The composition, shape, conductivity and quality of thermal pads greatly affect not only the performance of a graphics card, but also its durability or useful life. When choosing these components, the manufacturer must also take into account something as irreverent as the curvature of the GPU chip itself, the PCB or the heatsink, and it is something that they do not seem to take into account precisely.
Why are there temperature problems on the NVIDIA RTX?
NVIDIA’s larger Ampere architecture chips are pretty warped, and we’ve talked about that in the past. The concave curvature was already present in Turing, but not as extreme as now and also the total height of the package was much more uniform. To test this, if it is measured with a special device (which shows the report you see above) at 20º C the curvature of the matrix remains at 0.068 mm (according to NVIDIA, within the specifications), a value that is in the range tolerable but depends on model, because 0.08mm has been measured in some.
That can still be handled pretty well with thermal paste if it is not too runny, but there comes an extreme where the gap is too great and the thermal paste is simply not enough to bridge the gap and for heat transfer to proceed smoothly. efficient way.
At the same time, if you scan the dimensions accurately and take out a 3D graph you can see that in many places the curvature of the die is 0.08mm or even more, which certainly raises questions about how such a thing can happen. Often the entire board (including the die package) is already deformed at the factory and gaps of up to 0.156mm can be seen in some parts.
The package has certain stresses and height tolerances, so this is still completely normal. However, NVIDIA specifies a tolerance range of up to 0.3mm, which is very high compared to Turing.
The following evaluation of the height differences shows a simultaneous bulge and deviation from the actually measured heights of the 3D file that we mentioned earlier. You can also see the flex of the pack and the underlying board of the graphics card very well, and in this case, we see that even the circuit board had to bend significantly due to screwing in order to make contact.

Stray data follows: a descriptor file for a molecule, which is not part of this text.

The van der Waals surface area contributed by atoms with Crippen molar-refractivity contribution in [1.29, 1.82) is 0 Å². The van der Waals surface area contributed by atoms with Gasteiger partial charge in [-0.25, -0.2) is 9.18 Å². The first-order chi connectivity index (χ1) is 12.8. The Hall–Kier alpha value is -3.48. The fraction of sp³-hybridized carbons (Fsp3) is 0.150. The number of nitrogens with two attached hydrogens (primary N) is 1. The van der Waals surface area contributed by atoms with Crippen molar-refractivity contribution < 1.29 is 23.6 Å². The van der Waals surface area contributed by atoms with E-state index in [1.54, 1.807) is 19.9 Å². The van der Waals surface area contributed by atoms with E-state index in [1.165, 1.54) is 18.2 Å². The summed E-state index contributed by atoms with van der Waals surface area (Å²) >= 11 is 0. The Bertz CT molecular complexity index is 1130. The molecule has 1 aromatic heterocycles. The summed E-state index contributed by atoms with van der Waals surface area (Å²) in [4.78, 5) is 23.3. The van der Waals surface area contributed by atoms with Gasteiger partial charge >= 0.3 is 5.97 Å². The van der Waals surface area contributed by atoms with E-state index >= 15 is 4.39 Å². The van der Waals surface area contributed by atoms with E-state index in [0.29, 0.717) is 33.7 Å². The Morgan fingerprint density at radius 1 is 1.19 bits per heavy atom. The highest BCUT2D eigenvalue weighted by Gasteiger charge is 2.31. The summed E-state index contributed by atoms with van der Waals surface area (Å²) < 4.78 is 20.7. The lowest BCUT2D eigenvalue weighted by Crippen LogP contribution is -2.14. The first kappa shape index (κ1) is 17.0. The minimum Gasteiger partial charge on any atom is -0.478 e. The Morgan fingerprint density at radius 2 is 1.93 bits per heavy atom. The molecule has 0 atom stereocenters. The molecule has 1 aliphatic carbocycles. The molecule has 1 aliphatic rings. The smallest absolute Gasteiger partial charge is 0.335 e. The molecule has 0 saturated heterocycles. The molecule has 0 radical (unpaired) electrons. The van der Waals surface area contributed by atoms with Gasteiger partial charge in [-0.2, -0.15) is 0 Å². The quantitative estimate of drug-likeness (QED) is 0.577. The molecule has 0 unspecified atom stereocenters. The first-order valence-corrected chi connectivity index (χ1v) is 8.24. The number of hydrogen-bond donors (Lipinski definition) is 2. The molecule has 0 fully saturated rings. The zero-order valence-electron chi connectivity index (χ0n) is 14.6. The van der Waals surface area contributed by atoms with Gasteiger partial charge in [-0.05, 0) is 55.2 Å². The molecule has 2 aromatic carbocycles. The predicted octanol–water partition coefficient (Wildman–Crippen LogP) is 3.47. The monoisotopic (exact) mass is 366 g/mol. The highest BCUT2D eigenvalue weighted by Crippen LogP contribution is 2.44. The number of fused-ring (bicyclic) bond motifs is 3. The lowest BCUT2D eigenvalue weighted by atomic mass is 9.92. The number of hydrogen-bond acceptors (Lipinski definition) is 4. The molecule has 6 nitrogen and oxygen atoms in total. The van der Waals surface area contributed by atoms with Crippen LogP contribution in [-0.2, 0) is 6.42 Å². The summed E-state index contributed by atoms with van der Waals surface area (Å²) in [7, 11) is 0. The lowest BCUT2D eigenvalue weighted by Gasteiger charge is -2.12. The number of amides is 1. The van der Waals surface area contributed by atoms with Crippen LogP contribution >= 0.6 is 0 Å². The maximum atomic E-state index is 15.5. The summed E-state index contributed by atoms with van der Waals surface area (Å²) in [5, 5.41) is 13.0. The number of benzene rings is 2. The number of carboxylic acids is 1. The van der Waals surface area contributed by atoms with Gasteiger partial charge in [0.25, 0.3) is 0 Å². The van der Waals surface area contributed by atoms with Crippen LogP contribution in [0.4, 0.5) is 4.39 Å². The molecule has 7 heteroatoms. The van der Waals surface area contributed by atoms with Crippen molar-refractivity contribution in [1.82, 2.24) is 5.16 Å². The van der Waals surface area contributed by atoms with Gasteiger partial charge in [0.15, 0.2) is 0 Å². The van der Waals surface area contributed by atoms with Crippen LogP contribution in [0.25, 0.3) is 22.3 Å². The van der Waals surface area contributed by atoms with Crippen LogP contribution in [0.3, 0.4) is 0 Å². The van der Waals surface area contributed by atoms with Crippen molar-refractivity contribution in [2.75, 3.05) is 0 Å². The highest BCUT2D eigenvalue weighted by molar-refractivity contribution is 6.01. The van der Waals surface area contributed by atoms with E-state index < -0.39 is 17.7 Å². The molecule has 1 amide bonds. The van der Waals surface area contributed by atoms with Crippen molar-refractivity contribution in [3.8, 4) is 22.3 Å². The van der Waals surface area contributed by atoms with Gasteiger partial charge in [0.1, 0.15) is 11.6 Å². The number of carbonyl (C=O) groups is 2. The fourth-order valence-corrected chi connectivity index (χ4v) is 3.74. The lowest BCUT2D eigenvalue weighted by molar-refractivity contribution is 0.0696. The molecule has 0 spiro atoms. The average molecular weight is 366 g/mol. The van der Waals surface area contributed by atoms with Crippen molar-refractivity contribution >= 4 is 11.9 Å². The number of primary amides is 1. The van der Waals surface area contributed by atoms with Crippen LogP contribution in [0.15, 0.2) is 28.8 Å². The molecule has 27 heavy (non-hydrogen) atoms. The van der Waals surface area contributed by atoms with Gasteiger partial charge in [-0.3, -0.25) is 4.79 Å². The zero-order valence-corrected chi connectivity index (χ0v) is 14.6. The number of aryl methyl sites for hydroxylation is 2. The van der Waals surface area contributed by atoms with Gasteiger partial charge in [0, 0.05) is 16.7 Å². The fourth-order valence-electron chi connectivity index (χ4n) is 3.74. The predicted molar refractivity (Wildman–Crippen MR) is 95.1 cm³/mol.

So we see a deviation of about 0.3mm from the norm, which NVIDIA considers the limit in their RTX graphics but is still practicable for thermal paste according to them. These 0.3mm don’t seem like a lot at first, but in practice you will have big problems transmitting heat.
Thus, these deviations and tolerances lead you to have to resort to thermal pads to transmit heat, and this also explains why they are becoming thicker and softer. Thermal pads 1 mm thick are then converted into products of up to 2 mm, with greater thermal resistance and worse performance, but that at least “reach” from one place to another to cover the gap and be able to transmit heat.
All this leads us to the fact that manufacturers choose thermal pads much thicker than normal to be able to cover all these large gaps, but also softer than normal so as not to exert too much pressure in the less concave areas. And that is precisely where the temperature problems come in the NVIDIA RTX.
The problem affects all manufacturers
From the looks of it, these issues aren’t just from NVIDIA RTX benchmark GPUs, they affect all or almost all manufacturers. Basically, due to the curvature and imperfections of the NVIDIA chips they have been forced to use thicker and softer thermal pads than it should, causing cooling efficiency to suffer a lot. This coupled with the fact that, as we mentioned at the beginning, manufacturers tend to lower costs, leads to really serious problems and especially in VRAM chips, which suffer from extremely high temperatures.
In fact, the problems go further. In the images that we have placed above and below these lines we can see the carelessness with which the thermal pads are handled during assembly. In the image above, from an AORUS RTX 3080, we can see that the capacitors are putting extreme pressure on the thermal pad and that the thermal pad is in fact bent and the last capacitor is not making contact. In the image below, corresponding to a PowerColor GPU, we can see that they did not even remove the protective plastics (even though it is seen that they have written “Remove before use”, remove before use).
At this point, we can only ask manufacturers to regain a little traction and to care more about the quality of their products. It is not admissible to pay 1,000 euros for a graphics card and run into serious temperature problems that affect its consumption, noise and performance because the manufacturer has not bothered to remove the seals from the thermal pads.
Less RGB and more quality under the hood, please.